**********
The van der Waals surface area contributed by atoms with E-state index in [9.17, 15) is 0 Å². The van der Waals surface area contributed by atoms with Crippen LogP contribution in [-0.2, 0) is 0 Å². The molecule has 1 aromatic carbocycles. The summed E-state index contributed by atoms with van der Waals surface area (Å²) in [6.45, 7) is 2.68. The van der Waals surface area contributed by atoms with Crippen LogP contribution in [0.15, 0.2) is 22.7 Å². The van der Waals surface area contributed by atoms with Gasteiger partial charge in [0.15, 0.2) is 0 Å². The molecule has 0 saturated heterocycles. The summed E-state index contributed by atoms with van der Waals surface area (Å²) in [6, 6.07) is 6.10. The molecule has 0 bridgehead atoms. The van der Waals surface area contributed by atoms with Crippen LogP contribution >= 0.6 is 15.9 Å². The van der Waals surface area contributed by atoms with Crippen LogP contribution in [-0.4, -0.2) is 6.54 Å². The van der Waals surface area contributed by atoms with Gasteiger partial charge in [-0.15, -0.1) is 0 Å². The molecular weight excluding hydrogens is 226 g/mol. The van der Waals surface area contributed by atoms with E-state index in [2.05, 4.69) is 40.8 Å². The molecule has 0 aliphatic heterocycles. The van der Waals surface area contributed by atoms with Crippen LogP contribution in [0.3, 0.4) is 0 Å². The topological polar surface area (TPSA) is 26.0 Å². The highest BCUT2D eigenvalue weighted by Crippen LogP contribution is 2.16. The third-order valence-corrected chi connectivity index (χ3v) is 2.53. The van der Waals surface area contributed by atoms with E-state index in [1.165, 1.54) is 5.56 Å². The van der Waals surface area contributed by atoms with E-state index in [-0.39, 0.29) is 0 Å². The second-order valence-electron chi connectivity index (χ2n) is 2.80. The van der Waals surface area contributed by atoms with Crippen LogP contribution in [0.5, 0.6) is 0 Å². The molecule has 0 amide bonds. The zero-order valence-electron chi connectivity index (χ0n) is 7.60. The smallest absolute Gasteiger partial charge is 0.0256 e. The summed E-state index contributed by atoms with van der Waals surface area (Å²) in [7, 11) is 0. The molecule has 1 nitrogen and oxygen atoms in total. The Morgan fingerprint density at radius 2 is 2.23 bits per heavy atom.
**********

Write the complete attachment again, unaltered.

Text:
The van der Waals surface area contributed by atoms with E-state index in [9.17, 15) is 0 Å². The van der Waals surface area contributed by atoms with Crippen LogP contribution in [-0.2, 0) is 0 Å². The molecule has 1 aromatic carbocycles. The summed E-state index contributed by atoms with van der Waals surface area (Å²) in [6.45, 7) is 2.68. The van der Waals surface area contributed by atoms with Crippen LogP contribution in [0.15, 0.2) is 22.7 Å². The van der Waals surface area contributed by atoms with Gasteiger partial charge in [0.15, 0.2) is 0 Å². The molecule has 0 saturated heterocycles. The summed E-state index contributed by atoms with van der Waals surface area (Å²) in [6, 6.07) is 6.10. The molecule has 0 bridgehead atoms. The van der Waals surface area contributed by atoms with Crippen LogP contribution >= 0.6 is 15.9 Å². The van der Waals surface area contributed by atoms with Crippen LogP contribution in [-0.4, -0.2) is 6.54 Å². The van der Waals surface area contributed by atoms with Gasteiger partial charge in [-0.15, -0.1) is 0 Å². The molecular weight excluding hydrogens is 226 g/mol. The van der Waals surface area contributed by atoms with E-state index in [2.05, 4.69) is 40.8 Å². The molecule has 0 aliphatic heterocycles. The van der Waals surface area contributed by atoms with Crippen LogP contribution in [0.3, 0.4) is 0 Å². The topological polar surface area (TPSA) is 26.0 Å². The highest BCUT2D eigenvalue weighted by Crippen LogP contribution is 2.16. The third-order valence-corrected chi connectivity index (χ3v) is 2.53. The van der Waals surface area contributed by atoms with E-state index in [1.165, 1.54) is 5.56 Å². The van der Waals surface area contributed by atoms with E-state index in [-0.39, 0.29) is 0 Å². The second-order valence-electron chi connectivity index (χ2n) is 2.80. The van der Waals surface area contributed by atoms with Crippen LogP contribution in [0.5, 0.6) is 0 Å². The molecule has 0 amide bonds. The zero-order valence-electron chi connectivity index (χ0n) is 7.60. The smallest absolute Gasteiger partial charge is 0.0256 e. The summed E-state index contributed by atoms with van der Waals surface area (Å²) in [7, 11) is 0. The molecule has 1 nitrogen and oxygen atoms in total. The Morgan fingerprint density at radius 2 is 2.23 bits per heavy atom.